ISSN 2330-717X

Yemen: Demonstrations Throughout Country

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Thousands of people are headed toward the Saleh mosque (same name of President Ali Abdullah Saleh) on Tahrir Square, in central Sana’a, to demonstrate in favour of the government. Anti-government protesters are instead concentrated in the area around the University in the capital.

MISNA sources report that also yesterday the Yemini capital and other cities were theatre to demonstrations of both fronts.

“Anti-government demonstrators are well organised, they are searching anyone entering the area, have a good amplification system and are setting up tents. There are numerous women and not only youths among them,” said the source, who requested anonymity for security reasons.

Yemen
Yemen

The pro-Saleh supporters have also set up tents on Tahrir Square for the distribution of food and water and various people are walking around with posters urging dialogue, though some are also armed with sticks.

Security forces are also deployed with water cannons and vehicles mounted with machine guns.

Anti-government demonstrations are also being staged in the Aden area (in al-Malla and Khormakser) and in the northern city of Sa’adah, where the Shiite al-Houthi sect has been engaged for the past two days in clashes with police, though few details are available in regard.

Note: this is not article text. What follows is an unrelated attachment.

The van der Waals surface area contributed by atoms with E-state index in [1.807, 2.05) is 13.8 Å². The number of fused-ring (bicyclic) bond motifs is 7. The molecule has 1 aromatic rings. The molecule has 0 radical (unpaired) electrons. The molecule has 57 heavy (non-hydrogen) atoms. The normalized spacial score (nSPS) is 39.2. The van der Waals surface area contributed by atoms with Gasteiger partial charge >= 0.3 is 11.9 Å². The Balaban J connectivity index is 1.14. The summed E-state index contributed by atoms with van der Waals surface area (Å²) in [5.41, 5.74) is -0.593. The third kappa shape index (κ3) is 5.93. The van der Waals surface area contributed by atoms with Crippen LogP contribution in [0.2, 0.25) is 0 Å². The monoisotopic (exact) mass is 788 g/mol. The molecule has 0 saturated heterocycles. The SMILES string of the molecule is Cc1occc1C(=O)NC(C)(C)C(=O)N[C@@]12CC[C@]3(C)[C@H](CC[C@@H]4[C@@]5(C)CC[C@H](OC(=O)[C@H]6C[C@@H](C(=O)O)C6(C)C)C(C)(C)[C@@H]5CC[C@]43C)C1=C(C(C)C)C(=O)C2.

Protests have been escalating over the past week in Yemen and based on verified reports, clashes have left 12 dead and around a hundred injured mainly in Aden and the capital.

Reliable sources indicate that revolts in other Arab nations are having an effect on Yemen and, like in Egypt and Tunisia, youths are the ones animating the demonstrations against the government. Contrarily to Egypt and Tunisia, internet and social networks are being used less as a means of organisation in Yemen, due to minor access to new technology.

MISNA

MISNA

MISNA, or the Missionary International Service News Agency, provides daily news ‘from, about and for’ the 'world’s Souths', not just in the geographical sense, since December 1997.

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